I feel my heart pounding intensely in my chest. Suddenly, my breathing gets tight. I cover my eyes so I don’t have to look at it. Then, because I just can’t help it, I pry two fingers apart and peek.
I see it. It’s the box. The box that’s been shoved into the corner of my living room.
I feel its ominous presence and the panic begins to rise.
Immediately, I look away. Because I. Just. Can’t.
Don’t I have a paper to write? Don’t I have Christmas gifts to shop for? Don’t I need to go to the gym?
Instead, I remain here, palms sweating. Staring at the box.
And it stares back.
Why does it seem that everyone else has such an easy time putting themselves out there? I read so many blogs and listen to so many podcasts and no one else has an issue being authentic and doing their thing. What’s up with that?!?
Fortunately, I randomly listened to a podcast last week and got my answer: It takes a lot of hard work to get to that point. People often see successful people and think it’s magic and rainbows and unicorns. But it doesn’t really happen like that. For anyone.
(Well, maybe we can’t discount the unicorns… 😉 )
In our instant gratification world, we want to skip all that hard work and get to the good stuff. Regardless of what Social Media makes you think, though, ya can’t. And it all goes back to the 10,000 hour rule: It takes 10,000 hours to get something down pat. (Which is why my German is still pretty bad. Ich lese Deutsch but probably not even close to how much my 4-yr olds can read English.)
So let’s get honest here…How many hours have I actually spent on this box?
Maybe I need to have some compassion for myself (a TedX podcast I recently listened to) before I self-flagellate for writing YET AGAIN about how I struggle with blogging. And I need to be be realistic when I decide that I should put the box on the curb along with the other things in my Recycle Bin (which now I need to make sure I rip into 18 inch squares, per the new rules) because, frankly, I just haven’t made it to the 10,000 hours yet.
And that’s ok.
So it’s funny that I mention the 10,000 rule because I also just re-read the book “Outliers.” Although I didn’t notice it the first time around , Malcolm Gladwell points out the box in my corner. And the fact that I was trying to look away. He clearly didn’t understand that I was really just wanting to read the cool story about the Canadian Hockey players. Apparently, he wouldn’t let me get away with that.
After I read his section on how culture also affects success, the neurons fired in my brain and I saw a finished blog post in my head. So now I just have to wipe off my sweaty hands, translate it into English, and tap it out.
One of the things I struggle with is that I see dots that no one else sees and I have a gift of connecting them. I often think I must be imagining them because if the dots were real, surely someone would have connected them before me. With that in mind, how I see Montessori in this book is beyond me, but Montessori is all over it (Or maybe Outliers is all over Montessori, because in reality, Montessori came first. Or maybe it’s neither and it’s all just filed under “human behavior.”).
So because I feel like there’s no way that what I have to say is real, here come the excuses….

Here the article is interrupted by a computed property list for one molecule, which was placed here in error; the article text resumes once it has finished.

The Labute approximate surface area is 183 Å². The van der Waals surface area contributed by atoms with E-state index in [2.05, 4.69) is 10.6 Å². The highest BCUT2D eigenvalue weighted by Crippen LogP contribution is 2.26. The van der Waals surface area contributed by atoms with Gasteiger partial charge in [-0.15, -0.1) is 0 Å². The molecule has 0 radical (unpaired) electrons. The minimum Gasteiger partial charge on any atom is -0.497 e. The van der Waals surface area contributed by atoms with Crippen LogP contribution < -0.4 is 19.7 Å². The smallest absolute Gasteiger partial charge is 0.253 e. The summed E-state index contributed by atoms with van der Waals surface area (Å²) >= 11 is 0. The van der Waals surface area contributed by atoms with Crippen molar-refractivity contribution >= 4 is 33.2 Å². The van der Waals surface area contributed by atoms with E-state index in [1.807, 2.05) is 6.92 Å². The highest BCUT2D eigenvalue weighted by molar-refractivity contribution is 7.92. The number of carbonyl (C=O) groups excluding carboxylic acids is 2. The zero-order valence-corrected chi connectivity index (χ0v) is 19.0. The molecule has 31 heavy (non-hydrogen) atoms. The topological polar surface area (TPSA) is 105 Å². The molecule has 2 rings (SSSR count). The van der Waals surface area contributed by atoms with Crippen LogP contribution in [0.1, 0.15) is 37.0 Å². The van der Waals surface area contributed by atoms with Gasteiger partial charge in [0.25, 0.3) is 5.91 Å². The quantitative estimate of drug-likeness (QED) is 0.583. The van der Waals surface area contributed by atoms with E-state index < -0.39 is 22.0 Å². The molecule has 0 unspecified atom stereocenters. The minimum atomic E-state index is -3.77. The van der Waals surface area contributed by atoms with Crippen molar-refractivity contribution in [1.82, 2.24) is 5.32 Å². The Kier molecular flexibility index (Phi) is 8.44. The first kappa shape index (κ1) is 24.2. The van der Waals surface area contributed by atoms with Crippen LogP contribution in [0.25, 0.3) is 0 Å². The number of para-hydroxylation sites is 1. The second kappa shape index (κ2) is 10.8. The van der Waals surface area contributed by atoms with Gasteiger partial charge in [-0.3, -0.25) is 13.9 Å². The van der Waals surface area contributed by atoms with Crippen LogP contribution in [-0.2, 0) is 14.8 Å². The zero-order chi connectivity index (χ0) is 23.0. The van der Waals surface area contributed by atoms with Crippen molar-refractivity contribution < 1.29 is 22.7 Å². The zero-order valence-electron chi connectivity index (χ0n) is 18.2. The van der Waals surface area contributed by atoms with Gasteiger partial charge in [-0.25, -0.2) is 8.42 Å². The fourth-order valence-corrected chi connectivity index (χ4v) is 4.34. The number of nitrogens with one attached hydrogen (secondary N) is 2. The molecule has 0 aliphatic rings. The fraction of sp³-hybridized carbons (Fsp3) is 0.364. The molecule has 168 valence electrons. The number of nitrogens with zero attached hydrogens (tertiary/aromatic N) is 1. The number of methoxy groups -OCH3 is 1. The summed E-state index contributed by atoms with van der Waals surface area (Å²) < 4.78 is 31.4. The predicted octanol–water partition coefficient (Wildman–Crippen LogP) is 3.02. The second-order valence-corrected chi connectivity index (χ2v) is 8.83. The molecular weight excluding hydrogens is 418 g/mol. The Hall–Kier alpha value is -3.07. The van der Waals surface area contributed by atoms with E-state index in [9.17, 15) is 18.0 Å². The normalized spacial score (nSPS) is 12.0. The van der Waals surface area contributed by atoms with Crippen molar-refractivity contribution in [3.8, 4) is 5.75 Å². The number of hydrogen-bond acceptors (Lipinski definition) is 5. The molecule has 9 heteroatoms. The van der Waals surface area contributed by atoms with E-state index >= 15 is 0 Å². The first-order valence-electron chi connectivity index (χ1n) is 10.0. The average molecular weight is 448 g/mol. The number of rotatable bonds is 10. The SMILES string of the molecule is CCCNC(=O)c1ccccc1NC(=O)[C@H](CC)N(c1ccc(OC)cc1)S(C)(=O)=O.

Among them is the: “Who am I to even think I can do this?” It takes 10,000 hours to be successful. I am soooooo behind the curve here.
In response to myself, I have to say though, one good thing about studying and teaching yoga is that it has retrained me to turn these negative, self defeating thoughts into something quite the opposite. It has helped me to recognize them as excuses and see what’s really behind them:
Fear. It’s always Fear. At this point, I probably don’t need to waste any more time considering it.
So, then, let’s reframe my question: “How am I going to get my 10,000 if I am not willing get over myself and do the 10,000 hours?” I can’t, so I certainly better get movin’ and get on that box.
Part of it is also that, like many people, I don’t give myself any credit for anything I have done in the past. None of us wants to sit here and say that we have worked hard, lest we feel like we will come off as thinking we are “special” or we “deserve” something because of it.
But I need to get over that and acknowledge that I have worked really hard over the past 20 years and I have developed the tools to make this next chapter happen. I have way more than 10,000 hours in teaching and am probably about half way in writing/blogging. Although I haven’t technically kept track of this, I know I have way more than 10,0000 in data and information analysis. My insecurity, though, stems from that I am at roughly 1800 Montessori hours. While I acknowledge that I am still learning, the last thing I want is for someone to throw stones at me on the internet and tell me I don’t know what I am talking about.
That’s my fear. And I just have to get over it and leave it behind with 2016.
You see, when I find myself talking myself out of things, I change the conversation. I have learned to talk myself into things (using detailed research and analysis, of course). Or maybe the Universe just sends me books and podcasts when I need them. Eventually the talking gets less and less and I tire myself out. Then the conversation’s over.
Thanks for being patient.
(I finished this post and then THIS showed up on my Instagram. How funny!)